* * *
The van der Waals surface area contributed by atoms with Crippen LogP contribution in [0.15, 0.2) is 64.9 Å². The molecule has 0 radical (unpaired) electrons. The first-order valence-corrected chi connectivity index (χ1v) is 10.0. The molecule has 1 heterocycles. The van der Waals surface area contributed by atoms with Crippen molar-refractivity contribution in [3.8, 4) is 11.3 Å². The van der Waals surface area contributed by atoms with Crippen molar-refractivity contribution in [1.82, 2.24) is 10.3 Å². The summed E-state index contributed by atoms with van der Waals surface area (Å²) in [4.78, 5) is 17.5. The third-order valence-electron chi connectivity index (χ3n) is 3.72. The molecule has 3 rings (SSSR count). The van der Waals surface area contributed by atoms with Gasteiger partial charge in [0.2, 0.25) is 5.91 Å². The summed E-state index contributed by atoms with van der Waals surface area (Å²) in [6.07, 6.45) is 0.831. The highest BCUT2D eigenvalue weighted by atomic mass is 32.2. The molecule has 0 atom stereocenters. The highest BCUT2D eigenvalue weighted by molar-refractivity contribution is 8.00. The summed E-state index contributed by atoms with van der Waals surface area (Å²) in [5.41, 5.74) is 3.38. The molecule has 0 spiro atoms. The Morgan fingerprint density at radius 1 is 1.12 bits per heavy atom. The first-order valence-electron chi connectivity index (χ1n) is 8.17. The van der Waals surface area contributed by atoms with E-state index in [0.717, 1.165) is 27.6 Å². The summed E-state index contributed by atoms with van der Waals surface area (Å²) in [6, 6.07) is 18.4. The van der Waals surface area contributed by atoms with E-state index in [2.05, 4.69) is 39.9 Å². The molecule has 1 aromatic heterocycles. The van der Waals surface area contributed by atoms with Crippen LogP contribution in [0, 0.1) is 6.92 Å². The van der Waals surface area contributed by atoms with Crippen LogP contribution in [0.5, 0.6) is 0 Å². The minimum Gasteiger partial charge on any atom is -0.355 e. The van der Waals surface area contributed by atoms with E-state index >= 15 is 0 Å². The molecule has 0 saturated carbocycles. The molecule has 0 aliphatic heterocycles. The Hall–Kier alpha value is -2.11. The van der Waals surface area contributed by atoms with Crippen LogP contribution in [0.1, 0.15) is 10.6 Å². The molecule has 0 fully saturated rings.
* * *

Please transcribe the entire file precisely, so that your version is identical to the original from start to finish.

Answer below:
The van der Waals surface area contributed by atoms with Crippen LogP contribution in [0.15, 0.2) is 64.9 Å². The molecule has 0 radical (unpaired) electrons. The first-order valence-corrected chi connectivity index (χ1v) is 10.0. The molecule has 1 heterocycles. The van der Waals surface area contributed by atoms with Crippen molar-refractivity contribution in [3.8, 4) is 11.3 Å². The van der Waals surface area contributed by atoms with Crippen molar-refractivity contribution in [1.82, 2.24) is 10.3 Å². The summed E-state index contributed by atoms with van der Waals surface area (Å²) in [4.78, 5) is 17.5. The third-order valence-electron chi connectivity index (χ3n) is 3.72. The molecule has 3 rings (SSSR count). The van der Waals surface area contributed by atoms with Gasteiger partial charge in [0.2, 0.25) is 5.91 Å². The summed E-state index contributed by atoms with van der Waals surface area (Å²) in [6.07, 6.45) is 0.831. The highest BCUT2D eigenvalue weighted by atomic mass is 32.2. The molecule has 0 atom stereocenters. The highest BCUT2D eigenvalue weighted by molar-refractivity contribution is 8.00. The summed E-state index contributed by atoms with van der Waals surface area (Å²) in [5.41, 5.74) is 3.38. The molecule has 0 spiro atoms. The Morgan fingerprint density at radius 1 is 1.12 bits per heavy atom. The first-order valence-electron chi connectivity index (χ1n) is 8.17. The van der Waals surface area contributed by atoms with E-state index in [0.717, 1.165) is 27.6 Å². The summed E-state index contributed by atoms with van der Waals surface area (Å²) in [6, 6.07) is 18.4. The van der Waals surface area contributed by atoms with E-state index in [2.05, 4.69) is 39.9 Å². The molecule has 1 aromatic heterocycles. The van der Waals surface area contributed by atoms with Crippen LogP contribution in [0, 0.1) is 6.92 Å². The van der Waals surface area contributed by atoms with Crippen LogP contribution in [0.5, 0.6) is 0 Å². The minimum Gasteiger partial charge on any atom is -0.355 e. The van der Waals surface area contributed by atoms with E-state index >= 15 is 0 Å². The molecule has 0 saturated carbocycles. The molecule has 0 aliphatic heterocycles. The Hall–Kier alpha value is -2.11. The van der Waals surface area contributed by atoms with Crippen LogP contribution in [0.1, 0.15) is 10.6 Å². The molecule has 0 fully saturated rings.